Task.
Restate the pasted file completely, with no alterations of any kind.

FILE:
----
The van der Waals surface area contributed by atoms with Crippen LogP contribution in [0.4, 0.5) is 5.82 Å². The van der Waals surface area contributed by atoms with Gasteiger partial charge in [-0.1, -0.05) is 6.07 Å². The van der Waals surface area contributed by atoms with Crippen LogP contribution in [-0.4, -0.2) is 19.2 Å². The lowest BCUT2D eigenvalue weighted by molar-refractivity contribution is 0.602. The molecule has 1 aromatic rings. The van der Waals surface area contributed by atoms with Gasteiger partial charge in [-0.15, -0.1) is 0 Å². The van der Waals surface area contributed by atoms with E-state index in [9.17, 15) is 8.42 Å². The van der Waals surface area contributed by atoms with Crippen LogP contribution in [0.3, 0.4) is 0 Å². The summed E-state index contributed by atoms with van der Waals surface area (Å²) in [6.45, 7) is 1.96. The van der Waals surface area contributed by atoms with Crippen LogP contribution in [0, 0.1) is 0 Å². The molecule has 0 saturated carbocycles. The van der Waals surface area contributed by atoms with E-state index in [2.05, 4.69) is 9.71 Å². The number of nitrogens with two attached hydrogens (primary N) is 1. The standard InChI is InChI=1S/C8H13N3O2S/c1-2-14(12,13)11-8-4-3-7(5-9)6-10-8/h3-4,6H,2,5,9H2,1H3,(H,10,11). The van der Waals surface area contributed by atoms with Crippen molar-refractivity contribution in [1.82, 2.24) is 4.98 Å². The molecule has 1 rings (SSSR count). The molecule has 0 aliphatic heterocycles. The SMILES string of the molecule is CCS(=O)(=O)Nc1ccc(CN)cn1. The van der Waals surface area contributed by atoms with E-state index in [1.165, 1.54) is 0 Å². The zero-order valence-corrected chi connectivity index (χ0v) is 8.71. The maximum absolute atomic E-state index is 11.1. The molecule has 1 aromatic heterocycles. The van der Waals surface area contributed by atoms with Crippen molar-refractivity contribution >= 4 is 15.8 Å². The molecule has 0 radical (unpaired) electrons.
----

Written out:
The van der Waals surface area contributed by atoms with Crippen LogP contribution in [0.4, 0.5) is 5.82 Å². The van der Waals surface area contributed by atoms with Gasteiger partial charge in [-0.1, -0.05) is 6.07 Å². The van der Waals surface area contributed by atoms with Crippen LogP contribution in [-0.4, -0.2) is 19.2 Å². The lowest BCUT2D eigenvalue weighted by molar-refractivity contribution is 0.602. The molecule has 1 aromatic rings. The van der Waals surface area contributed by atoms with Gasteiger partial charge in [-0.15, -0.1) is 0 Å². The van der Waals surface area contributed by atoms with E-state index in [9.17, 15) is 8.42 Å². The van der Waals surface area contributed by atoms with Crippen LogP contribution in [0.3, 0.4) is 0 Å². The summed E-state index contributed by atoms with van der Waals surface area (Å²) in [6.45, 7) is 1.96. The van der Waals surface area contributed by atoms with Crippen LogP contribution in [0, 0.1) is 0 Å². The molecule has 0 saturated carbocycles. The van der Waals surface area contributed by atoms with E-state index in [2.05, 4.69) is 9.71 Å². The number of nitrogens with two attached hydrogens (primary N) is 1. The standard InChI is InChI=1S/C8H13N3O2S/c1-2-14(12,13)11-8-4-3-7(5-9)6-10-8/h3-4,6H,2,5,9H2,1H3,(H,10,11). The van der Waals surface area contributed by atoms with Crippen molar-refractivity contribution in [1.82, 2.24) is 4.98 Å². The molecule has 1 rings (SSSR count). The molecule has 0 aliphatic heterocycles. The SMILES string of the molecule is CCS(=O)(=O)Nc1ccc(CN)cn1. The van der Waals surface area contributed by atoms with E-state index in [1.165, 1.54) is 0 Å². The zero-order valence-corrected chi connectivity index (χ0v) is 8.71. The maximum absolute atomic E-state index is 11.1. The molecule has 1 aromatic heterocycles. The van der Waals surface area contributed by atoms with Crippen molar-refractivity contribution >= 4 is 15.8 Å². The molecule has 0 radical (unpaired) electrons.